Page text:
Setting unrealistic writing goals is another sure way to defeat yourself and feel worse about the entire process. So, perhaps, rather than daily goals, set weekly goals. I will write for at least 5 hours this week. I personally find a weekly approach works better as it provides me the chance to bundle my time and have days available to be completely away from a computer.

Time-oriented

Long-term goals are excellent, but setting goals that are immediately achievable are what you’re after. Some days, I’ll plan out every hour to really keep me on target. As a freelance writer, it’s easy to get caught up in a task and feel like another 20 minutes and I can be done with this! Then, that 20 minutes turns into 90 and you’ve eaten up the time you scheduled for writing. Make a plan, block out your time, and stick to it.

Tips for writing faster

Once your SMART goals are set, let’s get to making the most of your allotted writing time.

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Avoid distractions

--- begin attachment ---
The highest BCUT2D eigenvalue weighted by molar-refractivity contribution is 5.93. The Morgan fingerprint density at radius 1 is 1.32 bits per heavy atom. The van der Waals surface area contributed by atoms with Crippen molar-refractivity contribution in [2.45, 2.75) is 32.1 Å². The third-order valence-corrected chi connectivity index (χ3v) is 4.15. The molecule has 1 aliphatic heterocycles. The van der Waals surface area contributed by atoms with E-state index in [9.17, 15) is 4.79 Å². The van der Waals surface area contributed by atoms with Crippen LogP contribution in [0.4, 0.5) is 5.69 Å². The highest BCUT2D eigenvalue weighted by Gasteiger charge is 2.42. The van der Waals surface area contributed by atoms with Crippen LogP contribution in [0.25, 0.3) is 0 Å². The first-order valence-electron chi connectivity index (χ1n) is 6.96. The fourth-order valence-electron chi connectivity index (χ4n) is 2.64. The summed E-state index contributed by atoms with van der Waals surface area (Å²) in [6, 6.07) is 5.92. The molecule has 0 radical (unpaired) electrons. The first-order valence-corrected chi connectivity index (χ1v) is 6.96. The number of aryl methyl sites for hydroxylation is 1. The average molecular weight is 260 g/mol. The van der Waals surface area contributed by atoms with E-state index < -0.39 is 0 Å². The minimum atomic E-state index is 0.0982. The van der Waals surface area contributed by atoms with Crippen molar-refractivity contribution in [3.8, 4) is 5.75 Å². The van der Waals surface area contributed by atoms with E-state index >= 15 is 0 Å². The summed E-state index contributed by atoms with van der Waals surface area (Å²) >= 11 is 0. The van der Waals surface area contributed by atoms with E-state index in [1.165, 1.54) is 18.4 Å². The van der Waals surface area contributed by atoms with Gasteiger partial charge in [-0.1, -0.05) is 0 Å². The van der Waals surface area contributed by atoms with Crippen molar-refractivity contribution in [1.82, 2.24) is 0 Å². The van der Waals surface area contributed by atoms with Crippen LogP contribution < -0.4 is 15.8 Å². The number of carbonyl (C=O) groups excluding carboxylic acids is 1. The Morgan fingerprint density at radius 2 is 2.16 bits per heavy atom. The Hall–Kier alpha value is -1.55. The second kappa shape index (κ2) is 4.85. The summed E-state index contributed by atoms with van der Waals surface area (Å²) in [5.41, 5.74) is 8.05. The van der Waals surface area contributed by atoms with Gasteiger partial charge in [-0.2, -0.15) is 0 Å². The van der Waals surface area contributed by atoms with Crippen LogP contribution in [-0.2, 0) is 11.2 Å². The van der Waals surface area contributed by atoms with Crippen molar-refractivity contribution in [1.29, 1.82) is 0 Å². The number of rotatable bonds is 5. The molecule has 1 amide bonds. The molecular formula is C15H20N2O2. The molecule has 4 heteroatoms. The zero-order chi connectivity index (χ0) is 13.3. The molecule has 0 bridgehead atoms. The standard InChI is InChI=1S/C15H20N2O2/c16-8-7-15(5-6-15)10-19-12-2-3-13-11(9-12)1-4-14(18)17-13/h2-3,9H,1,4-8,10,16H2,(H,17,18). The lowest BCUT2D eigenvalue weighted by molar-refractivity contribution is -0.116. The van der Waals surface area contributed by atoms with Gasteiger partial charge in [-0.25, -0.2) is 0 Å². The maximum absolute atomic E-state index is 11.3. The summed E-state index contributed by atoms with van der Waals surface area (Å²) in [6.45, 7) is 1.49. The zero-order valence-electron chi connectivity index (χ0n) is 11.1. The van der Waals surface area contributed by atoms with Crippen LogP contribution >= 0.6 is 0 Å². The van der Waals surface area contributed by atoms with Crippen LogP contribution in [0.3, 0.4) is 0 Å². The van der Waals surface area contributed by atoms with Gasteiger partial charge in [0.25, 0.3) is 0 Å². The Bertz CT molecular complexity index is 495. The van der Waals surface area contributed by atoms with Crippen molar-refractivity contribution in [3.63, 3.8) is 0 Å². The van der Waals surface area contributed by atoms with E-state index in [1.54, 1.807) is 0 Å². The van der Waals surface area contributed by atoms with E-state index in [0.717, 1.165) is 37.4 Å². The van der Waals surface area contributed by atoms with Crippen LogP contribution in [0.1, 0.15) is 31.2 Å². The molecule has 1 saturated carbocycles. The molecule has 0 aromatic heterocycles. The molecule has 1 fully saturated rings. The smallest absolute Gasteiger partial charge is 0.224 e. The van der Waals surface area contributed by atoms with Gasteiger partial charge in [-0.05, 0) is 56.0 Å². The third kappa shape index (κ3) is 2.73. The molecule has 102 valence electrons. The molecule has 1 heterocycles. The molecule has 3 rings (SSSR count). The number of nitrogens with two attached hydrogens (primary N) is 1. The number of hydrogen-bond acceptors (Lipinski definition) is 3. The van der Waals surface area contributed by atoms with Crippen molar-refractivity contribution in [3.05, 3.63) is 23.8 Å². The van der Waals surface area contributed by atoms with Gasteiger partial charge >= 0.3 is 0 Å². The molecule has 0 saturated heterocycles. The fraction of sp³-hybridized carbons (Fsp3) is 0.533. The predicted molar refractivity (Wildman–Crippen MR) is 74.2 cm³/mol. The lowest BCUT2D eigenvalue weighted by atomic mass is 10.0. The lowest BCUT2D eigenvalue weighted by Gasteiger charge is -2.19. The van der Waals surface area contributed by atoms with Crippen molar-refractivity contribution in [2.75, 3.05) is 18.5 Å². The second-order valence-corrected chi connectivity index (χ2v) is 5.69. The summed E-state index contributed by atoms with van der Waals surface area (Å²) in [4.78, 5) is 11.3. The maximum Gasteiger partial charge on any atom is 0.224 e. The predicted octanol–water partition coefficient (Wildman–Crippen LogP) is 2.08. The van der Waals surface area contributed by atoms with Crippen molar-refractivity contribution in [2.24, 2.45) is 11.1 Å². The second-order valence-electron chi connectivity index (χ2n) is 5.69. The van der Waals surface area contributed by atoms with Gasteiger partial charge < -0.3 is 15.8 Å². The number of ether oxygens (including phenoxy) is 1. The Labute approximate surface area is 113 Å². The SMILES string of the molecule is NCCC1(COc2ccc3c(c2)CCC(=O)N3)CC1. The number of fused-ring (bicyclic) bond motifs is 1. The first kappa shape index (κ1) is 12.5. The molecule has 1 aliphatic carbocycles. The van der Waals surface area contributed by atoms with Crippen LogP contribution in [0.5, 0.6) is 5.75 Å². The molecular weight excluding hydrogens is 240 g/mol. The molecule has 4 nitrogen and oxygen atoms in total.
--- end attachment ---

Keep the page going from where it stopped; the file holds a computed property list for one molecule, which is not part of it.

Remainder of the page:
Being in a comfortable, conducive environment is one way to improve your writing speed. I find that most advice related to your “ideal writing environment” focuses on eliminating distractions, and that’s certainly a good place to start if you want to find your writing flow.

If you need an Internet blocker, go for it, but I believe simplicity is the key. Which means, if you’re not actively looking something up, don’t have any browser windows open — especially if they have automated videos, gifs, or pop-ups. Those things drive me bananas.

I do most of my writing via computer, and when writing, I only open the programs I need to write. No email, no Internet (unless I need it to look something up), no Spotify or YouTube — and my phone is usually not in the same room. It’s easy to lose 40 minutes checking email and reading a couple of headlines. Texts can wait. Noodling around can wait. So yes, avoid distractions.

Create your ideal writing environment

But beyond that, you need to be comfortable, you need to be able to see, and you need the right tools for your trade. I have three workstations in my home, and I’ll go to the one that speaks to me (or is the most private) when I’m ready to work. I much prefer an external keyboard and mouse (as opposed to the track pad and laptop keyboard), and a big screen seems more and more necessary as my old eyes get older.